3rd Page of "Why Regulations Can't Protect Us"
• No regulation can guarantee enforcement. Without 24/7 oversight, drillers will not obey the grossly inadequate rules now in place to safeguard the safety and health of people, other living things, or the environment. A trail of ruined lives and landscapes is documented in thousands of articles, many YouTube videos, and several films, one of which — Gasland — was nominated for an Academy Award and was named “Best Documentary” at the Sundance Film Festival. Even though Ohio has issued permits for more than 100 frack (deep shale) wells, the legislature has required ODNR to fund its budget solely from fees it collects from entities it regulates, an obvious conflict of interests. The approximately 32 inspectors now employed is a number ludicrously inadequate to deal with the level of industrialization the drillers have planned. That’s 32 inspectors for some 235,000 wells, and this includes only 100 of the tens of thousands more frack wells that are projected for the years to come. • Only a drastic change in existing law can thwart eminent domain abuse. Ohio’s particularly vicious form called “mandatory pooling,” forces landowners who do not wish to lease to be forced into drilling units. Until mandatory pooling is abolished, citizens’ and communities’ rights are going to be overridden by powerful corporations and their allies in state government.
(edited and updated February 2012)
March 9, 2012 at 11:30 a.m.
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2nd page of Why Regulations Can't Protect Us• No government entity, in this era of economic challenge, can scrape together the billions of dollars needed to construct and maintain industrial waste treatment plants (reverse osmosis or dialysis), which do not exist anywhere in this state, that might be able to filter the toxic chemicals, heavy metals, and radioactive materials from fracking waste. Huge amounts of “brine,” from Pennsylvania are already being dumped into Ohio injection wells, such as the one in Youngstown that caused a 4.0 earthquake on December 31, 2011. • No regulation can create safe procedures or safe locations for permanent storage of waste — even if the economy could support the very expensive construction and maintenance of appropriate industrial waste treatment plants. Once supposedly filtered, the remaining toxic waste still must be put somewhere. The “produced” waters that continue to flow from wells during gas production are too saline to be treated and must be stored somewhere. • No regulation can avoid the risk from high-pressure disposal in injection wells — of potential leakage and aquifer contamination, or of earthquakes. Tremors from such activity have already caused damage in Ashtabula, Ohio, and in Youngstown, Ohio. Authorities are presently investigating swarms of quakes in Celburne, Texas; Guy, Arkansas; and Gassaway, West Virginia that may be caused by fracking fluid disposal in injection wells. • No regulation can require that gas produced will contribute to “energy independence.” The gas will be shipped overseas if it’s more profitable to export than to sell domestically. At present, Asian, European and Canadian corporations already own significant pieces of U.S. drilling companies, land and leases — thus, some profit and resources may already be going beyond our borders.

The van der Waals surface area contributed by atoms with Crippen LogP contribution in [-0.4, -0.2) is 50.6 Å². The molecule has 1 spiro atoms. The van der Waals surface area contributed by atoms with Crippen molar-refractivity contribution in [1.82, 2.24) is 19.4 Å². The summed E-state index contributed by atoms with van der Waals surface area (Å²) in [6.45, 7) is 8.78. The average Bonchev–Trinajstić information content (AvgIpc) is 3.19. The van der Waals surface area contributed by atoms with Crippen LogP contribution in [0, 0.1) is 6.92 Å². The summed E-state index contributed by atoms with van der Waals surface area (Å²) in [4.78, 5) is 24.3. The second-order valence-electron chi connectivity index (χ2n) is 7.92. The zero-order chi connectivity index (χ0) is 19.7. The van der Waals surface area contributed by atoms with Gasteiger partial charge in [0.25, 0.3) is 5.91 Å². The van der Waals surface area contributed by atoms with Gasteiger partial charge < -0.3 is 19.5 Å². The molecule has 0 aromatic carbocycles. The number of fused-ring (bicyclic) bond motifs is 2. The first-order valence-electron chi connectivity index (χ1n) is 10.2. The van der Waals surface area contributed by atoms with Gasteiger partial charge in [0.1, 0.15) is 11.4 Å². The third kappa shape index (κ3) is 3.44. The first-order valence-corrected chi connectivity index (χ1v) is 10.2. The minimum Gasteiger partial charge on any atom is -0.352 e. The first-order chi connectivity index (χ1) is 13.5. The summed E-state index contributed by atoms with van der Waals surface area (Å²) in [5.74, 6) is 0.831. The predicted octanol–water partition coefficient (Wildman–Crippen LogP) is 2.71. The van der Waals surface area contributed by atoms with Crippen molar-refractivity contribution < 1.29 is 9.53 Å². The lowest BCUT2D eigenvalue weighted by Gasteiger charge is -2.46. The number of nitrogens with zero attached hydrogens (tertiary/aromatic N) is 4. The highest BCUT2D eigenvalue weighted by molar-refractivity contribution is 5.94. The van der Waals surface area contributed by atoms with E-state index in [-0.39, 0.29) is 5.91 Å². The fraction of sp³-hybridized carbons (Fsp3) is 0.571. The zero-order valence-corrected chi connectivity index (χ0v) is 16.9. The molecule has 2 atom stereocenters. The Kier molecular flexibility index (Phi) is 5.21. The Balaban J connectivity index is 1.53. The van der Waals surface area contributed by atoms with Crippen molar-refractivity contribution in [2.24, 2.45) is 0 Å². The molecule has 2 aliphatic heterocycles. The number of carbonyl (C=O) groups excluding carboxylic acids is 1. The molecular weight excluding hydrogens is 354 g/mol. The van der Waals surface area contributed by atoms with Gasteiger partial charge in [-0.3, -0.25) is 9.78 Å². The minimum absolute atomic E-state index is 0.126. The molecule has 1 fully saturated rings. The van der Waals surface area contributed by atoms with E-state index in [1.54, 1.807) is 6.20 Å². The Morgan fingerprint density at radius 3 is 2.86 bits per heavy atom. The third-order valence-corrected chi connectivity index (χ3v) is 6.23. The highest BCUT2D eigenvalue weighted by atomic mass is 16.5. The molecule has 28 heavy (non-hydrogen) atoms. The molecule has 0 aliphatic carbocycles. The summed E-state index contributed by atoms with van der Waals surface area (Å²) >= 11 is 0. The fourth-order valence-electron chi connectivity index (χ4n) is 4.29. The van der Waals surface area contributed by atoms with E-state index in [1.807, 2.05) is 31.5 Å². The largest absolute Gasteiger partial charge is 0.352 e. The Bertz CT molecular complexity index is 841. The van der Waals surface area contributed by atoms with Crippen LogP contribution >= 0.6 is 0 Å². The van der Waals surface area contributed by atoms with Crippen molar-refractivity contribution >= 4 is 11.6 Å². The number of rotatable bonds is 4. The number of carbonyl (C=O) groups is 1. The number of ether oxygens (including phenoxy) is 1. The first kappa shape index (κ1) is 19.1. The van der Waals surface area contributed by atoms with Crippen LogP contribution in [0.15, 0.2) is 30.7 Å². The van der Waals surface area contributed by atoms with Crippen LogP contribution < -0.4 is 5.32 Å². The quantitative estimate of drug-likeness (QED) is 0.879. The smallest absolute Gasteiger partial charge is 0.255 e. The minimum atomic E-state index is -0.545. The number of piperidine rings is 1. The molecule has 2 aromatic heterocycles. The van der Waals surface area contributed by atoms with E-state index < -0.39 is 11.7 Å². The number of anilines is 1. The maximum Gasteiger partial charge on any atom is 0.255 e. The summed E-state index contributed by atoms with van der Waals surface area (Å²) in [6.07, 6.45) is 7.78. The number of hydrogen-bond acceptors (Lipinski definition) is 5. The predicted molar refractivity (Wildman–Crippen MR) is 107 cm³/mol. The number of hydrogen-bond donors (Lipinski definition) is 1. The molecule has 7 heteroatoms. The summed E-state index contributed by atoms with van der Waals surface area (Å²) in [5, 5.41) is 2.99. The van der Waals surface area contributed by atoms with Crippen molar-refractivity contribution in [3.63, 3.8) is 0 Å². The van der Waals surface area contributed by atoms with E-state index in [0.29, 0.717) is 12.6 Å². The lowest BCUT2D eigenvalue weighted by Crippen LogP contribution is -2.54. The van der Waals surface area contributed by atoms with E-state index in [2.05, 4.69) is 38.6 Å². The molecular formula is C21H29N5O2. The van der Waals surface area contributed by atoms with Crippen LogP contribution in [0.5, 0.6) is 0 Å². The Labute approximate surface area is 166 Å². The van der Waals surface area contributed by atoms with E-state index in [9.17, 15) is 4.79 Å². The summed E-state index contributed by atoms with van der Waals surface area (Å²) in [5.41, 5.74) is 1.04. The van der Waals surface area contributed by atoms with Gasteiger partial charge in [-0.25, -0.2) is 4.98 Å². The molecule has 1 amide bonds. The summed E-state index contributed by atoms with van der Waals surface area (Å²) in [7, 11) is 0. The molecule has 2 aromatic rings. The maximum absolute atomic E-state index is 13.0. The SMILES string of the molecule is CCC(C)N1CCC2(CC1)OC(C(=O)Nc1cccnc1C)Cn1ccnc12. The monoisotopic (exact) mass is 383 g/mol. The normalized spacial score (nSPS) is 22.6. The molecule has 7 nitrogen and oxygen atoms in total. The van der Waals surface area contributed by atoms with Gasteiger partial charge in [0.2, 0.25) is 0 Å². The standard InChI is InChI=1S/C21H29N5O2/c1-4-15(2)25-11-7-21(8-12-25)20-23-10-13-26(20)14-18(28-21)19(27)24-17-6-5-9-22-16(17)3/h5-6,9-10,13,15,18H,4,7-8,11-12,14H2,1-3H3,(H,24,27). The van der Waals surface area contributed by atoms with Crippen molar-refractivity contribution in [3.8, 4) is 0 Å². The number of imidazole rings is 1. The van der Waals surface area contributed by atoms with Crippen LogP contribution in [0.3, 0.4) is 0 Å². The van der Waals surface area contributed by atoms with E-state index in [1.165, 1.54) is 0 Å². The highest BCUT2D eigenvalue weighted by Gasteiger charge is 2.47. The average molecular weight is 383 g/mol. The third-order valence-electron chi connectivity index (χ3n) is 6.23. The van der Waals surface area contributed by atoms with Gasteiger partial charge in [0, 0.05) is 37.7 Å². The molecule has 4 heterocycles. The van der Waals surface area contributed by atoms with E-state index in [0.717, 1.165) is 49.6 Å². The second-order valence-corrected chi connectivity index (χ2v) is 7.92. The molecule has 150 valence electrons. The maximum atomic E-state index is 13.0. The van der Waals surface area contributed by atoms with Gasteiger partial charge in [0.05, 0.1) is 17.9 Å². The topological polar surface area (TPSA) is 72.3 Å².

March 9, 2012 at 11:28 a.m.
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Subsidies? Do you know how many subsidies the Oil and Gas Industry receives as well as favorable regulations due to the MASSIVE amounts of money paid to elected officials. (Deep Drilling, Deep Pockets http://www.commoncause.org/site/pp.as...)And the benefits the Industry receives from government funded research?
Private Profit at Public Cost!We have the best government money can buy! (And it's not our money!) We don't have a fracking problem, we have a democracy problem...
And REGULATIONS... Weak and out dated... See Neogap.org for resources. I am copying the document "Why Regualtions Can't Protect us" here (in 2 comments because of number of word limits)
Why Regulations Can’t Protect Us Carl Arnold, NY (un-naturalgas.org weblog), edited & updated for Ohio by Ron Prosek,www. neogap.org • No regulation can prevent the extraordinary squandering of fresh water, 5! million gallons average per well, 100 percent of which becomes contaminated — permanently — and removed from the natural water cycle. This in an era of critically diminishing supplies of fresh water in the US and around the world. Energy corporations anticipate drilling many tens of thousands of wells in Ohio in the Marcellus and Utica geological formations. Add to this the number they may drill in other shales and sandstones. • No regulation can prevent the salts, heavy metals, and radioactive substances loosened by the fracking process from coming up with the fracking fluids. • No regulation can stop up to 65 to 90 percent of the toxic fracking chemicals from remaining underground. • No regulation can prevent these chemicals, salts, heavy metals and radioactive substances, now loosened and mixed by the fracking process, from becoming a toxic underground plume that can wangle its way into existing fissures as well as into new fractures created by the drilling. • No regulation can predict or control the underground migration of these toxic plumes. Similar plumes are already oozing under Sublette County, Wyoming; Endicott, New York; and Greenpoint, Brooklyn. • No regulation can predict or control the time frame — years, decades, millennia? — over which such plumes will migrate. • No regulation can prevent the deterioration of the steel and cement casing intended to protect drinking water over the decades and centuries ahead.
March 9, 2012 at 11:18 a.m.
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